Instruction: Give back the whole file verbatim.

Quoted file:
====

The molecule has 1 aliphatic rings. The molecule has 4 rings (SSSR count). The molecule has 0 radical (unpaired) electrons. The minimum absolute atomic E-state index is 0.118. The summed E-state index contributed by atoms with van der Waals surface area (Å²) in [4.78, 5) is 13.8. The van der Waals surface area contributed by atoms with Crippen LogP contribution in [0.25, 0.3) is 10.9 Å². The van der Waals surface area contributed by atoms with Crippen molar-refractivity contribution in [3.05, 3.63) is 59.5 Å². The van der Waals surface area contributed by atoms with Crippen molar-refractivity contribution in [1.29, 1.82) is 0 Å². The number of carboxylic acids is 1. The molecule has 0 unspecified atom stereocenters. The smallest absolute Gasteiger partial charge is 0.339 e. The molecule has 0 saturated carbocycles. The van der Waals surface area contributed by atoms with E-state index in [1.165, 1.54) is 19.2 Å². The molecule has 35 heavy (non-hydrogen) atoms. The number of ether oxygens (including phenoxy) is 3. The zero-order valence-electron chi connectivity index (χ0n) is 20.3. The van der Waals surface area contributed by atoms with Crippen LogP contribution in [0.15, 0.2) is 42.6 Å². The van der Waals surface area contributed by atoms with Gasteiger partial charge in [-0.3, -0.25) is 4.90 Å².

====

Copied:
The molecule has 1 aliphatic rings. The molecule has 4 rings (SSSR count). The molecule has 0 radical (unpaired) electrons. The minimum absolute atomic E-state index is 0.118. The summed E-state index contributed by atoms with van der Waals surface area (Å²) in [4.78, 5) is 13.8. The van der Waals surface area contributed by atoms with Crippen LogP contribution in [0.25, 0.3) is 10.9 Å². The van der Waals surface area contributed by atoms with Crippen molar-refractivity contribution in [3.05, 3.63) is 59.5 Å². The van der Waals surface area contributed by atoms with Crippen molar-refractivity contribution in [1.29, 1.82) is 0 Å². The number of carboxylic acids is 1. The molecule has 0 unspecified atom stereocenters. The smallest absolute Gasteiger partial charge is 0.339 e. The molecule has 0 saturated carbocycles. The van der Waals surface area contributed by atoms with E-state index in [1.165, 1.54) is 19.2 Å². The molecule has 35 heavy (non-hydrogen) atoms. The number of ether oxygens (including phenoxy) is 3. The zero-order valence-electron chi connectivity index (χ0n) is 20.3. The van der Waals surface area contributed by atoms with Crippen LogP contribution in [0.15, 0.2) is 42.6 Å². The van der Waals surface area contributed by atoms with Gasteiger partial charge in [-0.3, -0.25) is 4.90 Å².